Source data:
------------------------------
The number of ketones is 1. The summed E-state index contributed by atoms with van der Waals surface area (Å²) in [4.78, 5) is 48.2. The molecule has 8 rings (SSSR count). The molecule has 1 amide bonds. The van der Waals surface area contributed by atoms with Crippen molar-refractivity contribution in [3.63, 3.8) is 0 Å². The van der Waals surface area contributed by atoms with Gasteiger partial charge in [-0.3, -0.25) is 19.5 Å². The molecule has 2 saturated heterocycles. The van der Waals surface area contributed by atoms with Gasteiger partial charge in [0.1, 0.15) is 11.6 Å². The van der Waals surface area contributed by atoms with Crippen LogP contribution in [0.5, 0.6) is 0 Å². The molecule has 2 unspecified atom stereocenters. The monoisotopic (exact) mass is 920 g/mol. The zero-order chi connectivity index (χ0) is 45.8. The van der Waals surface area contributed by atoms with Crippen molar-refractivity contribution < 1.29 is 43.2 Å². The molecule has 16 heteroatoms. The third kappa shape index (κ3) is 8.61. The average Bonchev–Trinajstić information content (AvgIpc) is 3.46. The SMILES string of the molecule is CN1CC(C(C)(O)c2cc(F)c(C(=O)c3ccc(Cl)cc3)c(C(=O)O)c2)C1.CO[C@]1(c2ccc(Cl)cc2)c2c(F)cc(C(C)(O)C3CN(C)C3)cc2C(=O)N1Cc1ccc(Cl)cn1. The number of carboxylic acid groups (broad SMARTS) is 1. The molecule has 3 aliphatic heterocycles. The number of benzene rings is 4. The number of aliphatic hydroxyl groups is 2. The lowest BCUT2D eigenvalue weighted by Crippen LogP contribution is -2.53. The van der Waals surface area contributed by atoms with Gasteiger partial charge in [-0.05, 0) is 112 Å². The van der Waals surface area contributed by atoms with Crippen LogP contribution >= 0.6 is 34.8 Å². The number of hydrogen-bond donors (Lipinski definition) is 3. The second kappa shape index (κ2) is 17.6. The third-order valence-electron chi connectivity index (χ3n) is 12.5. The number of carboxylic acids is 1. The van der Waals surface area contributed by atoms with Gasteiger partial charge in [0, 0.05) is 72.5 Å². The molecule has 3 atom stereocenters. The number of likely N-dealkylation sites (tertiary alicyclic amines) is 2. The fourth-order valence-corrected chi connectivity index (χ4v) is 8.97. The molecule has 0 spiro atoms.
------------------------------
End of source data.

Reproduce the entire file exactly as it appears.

The number of ketones is 1. The summed E-state index contributed by atoms with van der Waals surface area (Å²) in [4.78, 5) is 48.2. The molecule has 8 rings (SSSR count). The molecule has 1 amide bonds. The van der Waals surface area contributed by atoms with Crippen molar-refractivity contribution in [3.63, 3.8) is 0 Å². The van der Waals surface area contributed by atoms with Gasteiger partial charge in [-0.3, -0.25) is 19.5 Å². The molecule has 2 saturated heterocycles. The van der Waals surface area contributed by atoms with Gasteiger partial charge in [0.1, 0.15) is 11.6 Å². The van der Waals surface area contributed by atoms with Crippen LogP contribution in [0.5, 0.6) is 0 Å². The molecule has 2 unspecified atom stereocenters. The monoisotopic (exact) mass is 920 g/mol. The zero-order chi connectivity index (χ0) is 45.8. The van der Waals surface area contributed by atoms with Crippen molar-refractivity contribution < 1.29 is 43.2 Å². The molecule has 16 heteroatoms. The third kappa shape index (κ3) is 8.61. The average Bonchev–Trinajstić information content (AvgIpc) is 3.46. The SMILES string of the molecule is CN1CC(C(C)(O)c2cc(F)c(C(=O)c3ccc(Cl)cc3)c(C(=O)O)c2)C1.CO[C@]1(c2ccc(Cl)cc2)c2c(F)cc(C(C)(O)C3CN(C)C3)cc2C(=O)N1Cc1ccc(Cl)cn1. The number of carboxylic acid groups (broad SMARTS) is 1. The molecule has 3 aliphatic heterocycles. The number of benzene rings is 4. The number of aliphatic hydroxyl groups is 2. The lowest BCUT2D eigenvalue weighted by Crippen LogP contribution is -2.53. The van der Waals surface area contributed by atoms with Gasteiger partial charge in [-0.05, 0) is 112 Å². The van der Waals surface area contributed by atoms with Crippen LogP contribution >= 0.6 is 34.8 Å². The number of hydrogen-bond donors (Lipinski definition) is 3. The second kappa shape index (κ2) is 17.6. The third-order valence-electron chi connectivity index (χ3n) is 12.5. The number of carboxylic acids is 1. The van der Waals surface area contributed by atoms with Gasteiger partial charge in [0, 0.05) is 72.5 Å². The molecule has 3 atom stereocenters. The number of likely N-dealkylation sites (tertiary alicyclic amines) is 2. The fourth-order valence-corrected chi connectivity index (χ4v) is 8.97. The molecule has 0 spiro atoms.